Inside, the Palisade is just as pleasant as before. Hyundai provides a luxurious cabin for a fairly affordable price, with the top-of-the-line Calligraphy model starting at $50,835 (add $1900 for all-wheel drive).
The Calligraphy’s interior is full of supple materials, such as the nappa leather that wraps the extremely comfortable seats. New for 2023 is the Ergo Motion driver’s seat, which automatically starts massaging your back and bottom during a long drive to help reduce fatigue. The seats also tighten the bolstering around your ribs when you engage Sport mode, making you feel more snug when you’re navigating twistier roads or just need a hug.
The Palisade now comes standard with a 12.0-inch touchscreen, which displays crisp, modern graphics, and the refresh adds several features that are crucial for placating a crowd. Along with available heated and ventilated seats in the first two rows, the third row gains optional heated seats—just like the new Range Rover—while the second row is also fitted with adjustable wings on the headrests to keep noggins from flopping over during naptime. The Palisade becomes the first Hyundai to offer a Wi-Fi hotspot, providing 4G LTE service from Verizon, and it features the latest version of Hyundai Digital Key, which allows owners to use an iPhone, an Apple Watch, or a Samsung Galaxy to lock , unlock, and start their car in lieu of a key. Four USB-C and one USB-A port are standard, but to really keep everyone’s devices charged up, a wireless charging pad and USB ports in the third row are available.
Parents will also be happy to hear that the 2023 Palisade adds side-impact airbags in the second row, and parking-collision-avoidance assist joins a host of other driver assistance features. There is also a digital rearview mirror (Calligraphy model only) for increased visibility when the Palisade is full up with passengers or cargo, auto-dimming mirrors to reduce glare, and a new Tow mode on all-wheel-drive models (although maximum towing capacity remains 5000 pounds). With all of these new features coming for around $50,000—and many of them available on cheaper trims—the 2023 Palisade continues to make a strong value argument while providing competent driving dynamics and adding an uptick in freshness to the design.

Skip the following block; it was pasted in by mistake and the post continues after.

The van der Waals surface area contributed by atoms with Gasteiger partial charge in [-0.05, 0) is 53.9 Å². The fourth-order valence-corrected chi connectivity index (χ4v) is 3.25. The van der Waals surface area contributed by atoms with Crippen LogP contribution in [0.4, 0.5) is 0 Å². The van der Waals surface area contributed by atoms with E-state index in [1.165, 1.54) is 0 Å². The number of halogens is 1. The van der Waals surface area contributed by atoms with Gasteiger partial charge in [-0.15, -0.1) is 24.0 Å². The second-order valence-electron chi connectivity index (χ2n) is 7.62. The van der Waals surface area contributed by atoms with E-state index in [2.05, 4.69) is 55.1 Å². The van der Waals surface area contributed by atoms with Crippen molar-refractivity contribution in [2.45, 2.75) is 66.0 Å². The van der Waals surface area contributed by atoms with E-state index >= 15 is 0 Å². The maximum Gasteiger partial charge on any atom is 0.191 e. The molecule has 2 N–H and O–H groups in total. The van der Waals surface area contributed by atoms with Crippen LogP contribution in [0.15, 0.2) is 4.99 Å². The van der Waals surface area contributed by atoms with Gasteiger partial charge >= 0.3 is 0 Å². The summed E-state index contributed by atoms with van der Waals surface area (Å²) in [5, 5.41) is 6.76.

2023 Hyundai Palisade AWD
Vehicle Type: front-engine, all-wheel-drive, 7-passenger, 4-door wagon
Base/As Tested: $38,785/$44,300
Options: XRT trim (20-inch wheels, power/heated front seats, sunroof, automatic climate control, XRT exterior trim), $5,300; carpeted floor mats, $215
DOHC 24-valve Atkinson-cycle V-6, aluminum block and heads, direct fuel injection
Displacement: 231 in33778cm3
Power: 291 hp @ 6000 rpm
Torque: 262 lb-ft @ 5200 rpm
Suspension, F/R: struts/multilink
Brakes, F/R: 13.4-in vented disc/12.0-in disc
Tires: Hankook Ventus S1 noble2
245/50R-20 102V M+S
Wheelbase: 114.2 in
Length: 196.7 in
Width: 77.8 in
Height: 68.9 in
Passenger Volume, F/M/R: 61/58/35 ft3
Cargo Volume, Behind F/M/R: 86/46/18 ft3
Curb Weight: 4423 lb.
C/D TEST RESULTS
60 mph: 6.4 sec
1/4-Mile: 14.8 sec @ 95 mph
100 mph: 16.6 sec
130 mph: 36.5 sec
Results above omit 1-ft rollout of 0.3 sec.
Rolling Start, 5–60 mph: 6.8 sec
Top gear, 30–50 mph: 3.2 sec
Top gear, 50–70 mph: 4.3 sec
Top Speed (gov ltd): 131 mph
Braking, 70–0 mph: 161 ft
Roadholding, 300-ft Skidpad: 0.84 g
C/D FUEL ECONOMY
Observed: 17 mpg
EPA FUEL ECONOMY
Combined/City/Highway: 21/19/25 mpg
C/D TESTING EXPLAINED
Associate News Editor
Caleb Miller began blogging about cars at 13 years old, and he realized his dream of writing for a car magazine after graduating from Carnegie Mellon University and joining the car and driver team. He loves quirky and obscure autos, aiming to one day own something bizarre like a Nissan S-Cargo, and is an avid motorsports fan.